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Tuesday, 17 October 2006


Matthew F. Hudson, PhD, MPH1, Blair Brooks, MD2, Nan Cochran, MD3, and Mary Ann O'Connor, MS1. (1) Dartmouth Medical School, Hanover, NH, (2) Dartmouth-Hitchcock Medical Center, Lebanon, NH, (3) White River Junction VAMC, White River Junction, VT

Purpose: We conducted a systematic needs assessment to identify opportunities, barriers, and potential implementation strategies for integrating patient decision aids (DAs) as standard practice in primary care. A second goal was to engage potential participant clinicians, staff and patients into the integration process.

Methods: All clinicians, nursing and administrative staff and selected patients at two academic medical center general internal medicine clinics were invited to participate in the needs assessment. Our Needs Assessment consisted of a formal questionnaire and semi-structured focus groups. We assessed participants' perceived needs in decision making; perceived challenges and barriers; and patient and clinician values, attitudes, and preferred decision making role.

Results: Clinicians (n=38) and patients (n=20) most frequently identified lack of information as the greatest challenge patients face making difficult decisions. Both also specified lack of clarity about what is important to patients as a substantial barrier to high quality decision making. Clinicians indicated patients should be better prepared for decision making prior to their appointment and perceived the following challenges to incorporating DAs into primary care practice: short visit length, competing multiple agendas, concern that patients won't view DA videos and do not wish to participate actively in decision making. In contrast, patients indicated a willingness to view up to a 40 minute video decision aid and complete health status and decision related questionnaires before the visit. Clinician's perceived their usual role in decision making was to share the decision with the patient and to provide support/advice to the patient to make a decision. Nursing staff (n=23) identified the following barriers: patient's lack of knowledge and understanding of decision related information, patient flow, providing information to patients prior to appointments, nursing confidence as health advisors and competing demands.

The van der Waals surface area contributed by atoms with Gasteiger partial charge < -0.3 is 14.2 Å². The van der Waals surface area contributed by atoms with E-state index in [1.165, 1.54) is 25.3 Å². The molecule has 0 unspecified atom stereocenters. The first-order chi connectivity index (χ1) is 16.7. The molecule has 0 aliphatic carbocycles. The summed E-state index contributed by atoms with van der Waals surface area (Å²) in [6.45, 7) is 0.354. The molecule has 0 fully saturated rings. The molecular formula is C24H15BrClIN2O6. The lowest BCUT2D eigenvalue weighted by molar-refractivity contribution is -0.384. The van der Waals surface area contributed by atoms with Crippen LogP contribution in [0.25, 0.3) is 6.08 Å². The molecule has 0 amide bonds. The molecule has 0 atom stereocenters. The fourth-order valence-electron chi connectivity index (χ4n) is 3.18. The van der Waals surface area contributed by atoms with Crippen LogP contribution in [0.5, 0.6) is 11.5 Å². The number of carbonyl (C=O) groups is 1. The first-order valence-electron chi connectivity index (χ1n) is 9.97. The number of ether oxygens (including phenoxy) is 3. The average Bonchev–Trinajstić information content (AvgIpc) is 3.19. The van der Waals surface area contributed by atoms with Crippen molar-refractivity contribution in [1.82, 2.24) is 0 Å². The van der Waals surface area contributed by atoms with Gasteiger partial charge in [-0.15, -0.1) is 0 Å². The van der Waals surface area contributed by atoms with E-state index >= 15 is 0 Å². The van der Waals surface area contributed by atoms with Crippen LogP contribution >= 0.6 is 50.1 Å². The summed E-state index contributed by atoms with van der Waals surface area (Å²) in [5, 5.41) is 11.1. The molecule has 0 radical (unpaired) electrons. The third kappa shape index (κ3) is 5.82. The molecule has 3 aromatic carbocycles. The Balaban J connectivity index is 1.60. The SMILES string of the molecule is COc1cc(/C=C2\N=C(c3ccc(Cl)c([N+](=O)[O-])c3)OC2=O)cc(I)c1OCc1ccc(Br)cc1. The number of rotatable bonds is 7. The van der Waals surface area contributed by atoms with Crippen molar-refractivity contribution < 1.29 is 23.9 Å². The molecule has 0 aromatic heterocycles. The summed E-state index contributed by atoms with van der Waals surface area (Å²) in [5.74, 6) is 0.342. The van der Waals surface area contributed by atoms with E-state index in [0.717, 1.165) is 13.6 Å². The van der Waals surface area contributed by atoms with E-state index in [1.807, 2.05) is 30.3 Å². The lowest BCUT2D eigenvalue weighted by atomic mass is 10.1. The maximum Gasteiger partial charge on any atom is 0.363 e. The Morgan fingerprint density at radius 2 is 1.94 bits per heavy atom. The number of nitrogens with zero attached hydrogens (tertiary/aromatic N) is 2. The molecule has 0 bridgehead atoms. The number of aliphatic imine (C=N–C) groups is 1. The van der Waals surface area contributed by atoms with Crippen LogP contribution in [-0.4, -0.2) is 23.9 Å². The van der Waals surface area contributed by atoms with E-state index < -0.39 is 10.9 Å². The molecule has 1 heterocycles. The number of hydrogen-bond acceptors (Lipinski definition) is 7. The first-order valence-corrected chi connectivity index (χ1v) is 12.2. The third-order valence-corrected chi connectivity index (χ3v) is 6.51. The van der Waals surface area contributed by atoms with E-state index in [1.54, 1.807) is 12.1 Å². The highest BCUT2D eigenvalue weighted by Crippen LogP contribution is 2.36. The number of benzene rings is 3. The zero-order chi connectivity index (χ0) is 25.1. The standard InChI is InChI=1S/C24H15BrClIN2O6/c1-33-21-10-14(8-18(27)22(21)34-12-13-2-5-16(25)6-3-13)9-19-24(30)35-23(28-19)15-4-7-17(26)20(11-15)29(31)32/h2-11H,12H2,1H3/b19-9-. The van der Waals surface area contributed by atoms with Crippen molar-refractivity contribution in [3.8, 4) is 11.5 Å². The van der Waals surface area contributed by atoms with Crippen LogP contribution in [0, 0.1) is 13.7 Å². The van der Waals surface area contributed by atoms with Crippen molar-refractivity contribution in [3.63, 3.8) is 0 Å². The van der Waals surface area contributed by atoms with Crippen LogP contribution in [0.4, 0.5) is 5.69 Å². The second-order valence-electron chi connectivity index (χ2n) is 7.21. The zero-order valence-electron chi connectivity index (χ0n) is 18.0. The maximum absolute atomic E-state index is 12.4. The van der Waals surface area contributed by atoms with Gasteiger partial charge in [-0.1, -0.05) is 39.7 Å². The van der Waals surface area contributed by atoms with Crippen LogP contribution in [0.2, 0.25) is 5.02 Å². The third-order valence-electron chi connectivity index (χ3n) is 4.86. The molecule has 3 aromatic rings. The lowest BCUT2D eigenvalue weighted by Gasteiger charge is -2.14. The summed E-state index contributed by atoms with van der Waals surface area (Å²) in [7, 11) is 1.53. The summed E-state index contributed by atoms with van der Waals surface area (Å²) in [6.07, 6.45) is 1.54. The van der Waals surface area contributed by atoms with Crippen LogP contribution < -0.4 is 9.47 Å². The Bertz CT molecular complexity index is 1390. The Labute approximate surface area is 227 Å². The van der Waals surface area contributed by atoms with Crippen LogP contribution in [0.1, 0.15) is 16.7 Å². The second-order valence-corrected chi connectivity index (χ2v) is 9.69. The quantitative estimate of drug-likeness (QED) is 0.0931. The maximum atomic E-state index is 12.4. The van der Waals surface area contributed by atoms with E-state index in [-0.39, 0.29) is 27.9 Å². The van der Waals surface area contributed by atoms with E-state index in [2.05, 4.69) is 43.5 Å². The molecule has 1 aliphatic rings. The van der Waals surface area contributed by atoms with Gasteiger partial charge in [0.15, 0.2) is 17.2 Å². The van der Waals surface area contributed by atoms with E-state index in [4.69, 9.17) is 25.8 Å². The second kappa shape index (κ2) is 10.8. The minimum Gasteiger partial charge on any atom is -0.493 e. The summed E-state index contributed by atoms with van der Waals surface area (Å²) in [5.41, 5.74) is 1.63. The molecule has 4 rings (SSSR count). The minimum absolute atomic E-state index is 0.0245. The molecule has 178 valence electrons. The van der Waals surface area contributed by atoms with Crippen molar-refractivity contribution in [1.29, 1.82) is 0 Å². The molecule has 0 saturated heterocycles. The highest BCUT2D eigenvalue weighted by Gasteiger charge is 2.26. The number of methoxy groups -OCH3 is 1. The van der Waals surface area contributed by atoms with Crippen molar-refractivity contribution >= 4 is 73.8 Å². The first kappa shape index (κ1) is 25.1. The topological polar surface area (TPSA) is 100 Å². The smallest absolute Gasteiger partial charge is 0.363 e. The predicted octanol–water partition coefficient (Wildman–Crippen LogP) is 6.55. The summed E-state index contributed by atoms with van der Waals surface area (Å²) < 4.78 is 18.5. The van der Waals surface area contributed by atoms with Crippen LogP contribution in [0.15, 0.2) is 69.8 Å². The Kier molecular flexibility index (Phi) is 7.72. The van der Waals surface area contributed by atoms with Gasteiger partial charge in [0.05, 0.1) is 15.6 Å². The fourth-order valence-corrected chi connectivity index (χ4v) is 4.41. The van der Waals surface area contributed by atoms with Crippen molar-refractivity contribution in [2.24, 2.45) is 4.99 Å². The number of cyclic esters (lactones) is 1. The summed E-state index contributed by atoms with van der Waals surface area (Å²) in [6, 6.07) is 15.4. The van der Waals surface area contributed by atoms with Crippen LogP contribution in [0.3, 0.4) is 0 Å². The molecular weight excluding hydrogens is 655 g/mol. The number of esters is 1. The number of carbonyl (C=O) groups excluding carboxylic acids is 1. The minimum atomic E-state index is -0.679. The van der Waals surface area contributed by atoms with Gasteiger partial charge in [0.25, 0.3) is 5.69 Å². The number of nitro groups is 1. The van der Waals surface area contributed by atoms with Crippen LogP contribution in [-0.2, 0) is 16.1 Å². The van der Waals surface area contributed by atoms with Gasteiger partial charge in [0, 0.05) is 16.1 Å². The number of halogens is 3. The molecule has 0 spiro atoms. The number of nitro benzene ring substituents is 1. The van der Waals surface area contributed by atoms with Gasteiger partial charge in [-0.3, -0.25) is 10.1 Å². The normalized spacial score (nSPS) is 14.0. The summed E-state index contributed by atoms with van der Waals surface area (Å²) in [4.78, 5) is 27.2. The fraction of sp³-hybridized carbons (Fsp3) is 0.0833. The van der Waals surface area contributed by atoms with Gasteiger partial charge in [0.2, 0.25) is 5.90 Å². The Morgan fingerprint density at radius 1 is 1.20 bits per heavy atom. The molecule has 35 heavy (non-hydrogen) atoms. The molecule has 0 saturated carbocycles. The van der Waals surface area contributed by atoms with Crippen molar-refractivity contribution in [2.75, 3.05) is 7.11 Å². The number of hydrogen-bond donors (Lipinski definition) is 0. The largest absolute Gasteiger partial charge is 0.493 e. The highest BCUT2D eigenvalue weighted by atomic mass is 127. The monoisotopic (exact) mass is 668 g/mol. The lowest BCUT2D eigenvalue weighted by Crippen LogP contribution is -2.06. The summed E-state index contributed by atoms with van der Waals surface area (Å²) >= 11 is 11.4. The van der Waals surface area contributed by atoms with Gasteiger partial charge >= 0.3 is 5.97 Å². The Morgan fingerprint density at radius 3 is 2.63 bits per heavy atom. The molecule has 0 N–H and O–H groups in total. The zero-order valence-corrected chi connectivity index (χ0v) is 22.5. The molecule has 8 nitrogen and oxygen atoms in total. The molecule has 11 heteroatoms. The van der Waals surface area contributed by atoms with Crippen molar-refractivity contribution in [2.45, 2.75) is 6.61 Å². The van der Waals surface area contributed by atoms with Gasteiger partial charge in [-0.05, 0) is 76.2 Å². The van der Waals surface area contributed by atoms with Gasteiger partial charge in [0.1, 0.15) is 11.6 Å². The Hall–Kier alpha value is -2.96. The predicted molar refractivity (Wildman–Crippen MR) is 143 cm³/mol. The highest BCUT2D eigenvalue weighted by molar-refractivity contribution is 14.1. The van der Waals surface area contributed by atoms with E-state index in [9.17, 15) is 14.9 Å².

Conclusions: Patients and doctors agree that more information needs to be made available to patients in order to help patients make difficult medical decisions. Improving patients' ability to clarify their values is also important to both patients and clinicians. Patients and clinicians do not agree about patients' acceptance of DAs or patients' willingness to prepare to participate actively in decision making. Patients are more willing to participate, including doing work to prepare for the visit with the clinician. Clinicians and staff identify common logistical challenges integrating DAs into usual primary care.

See more of Poster Session III
See more of The 28th Annual Meeting of the Society for Medical Decision Making (October 15-18, 2006)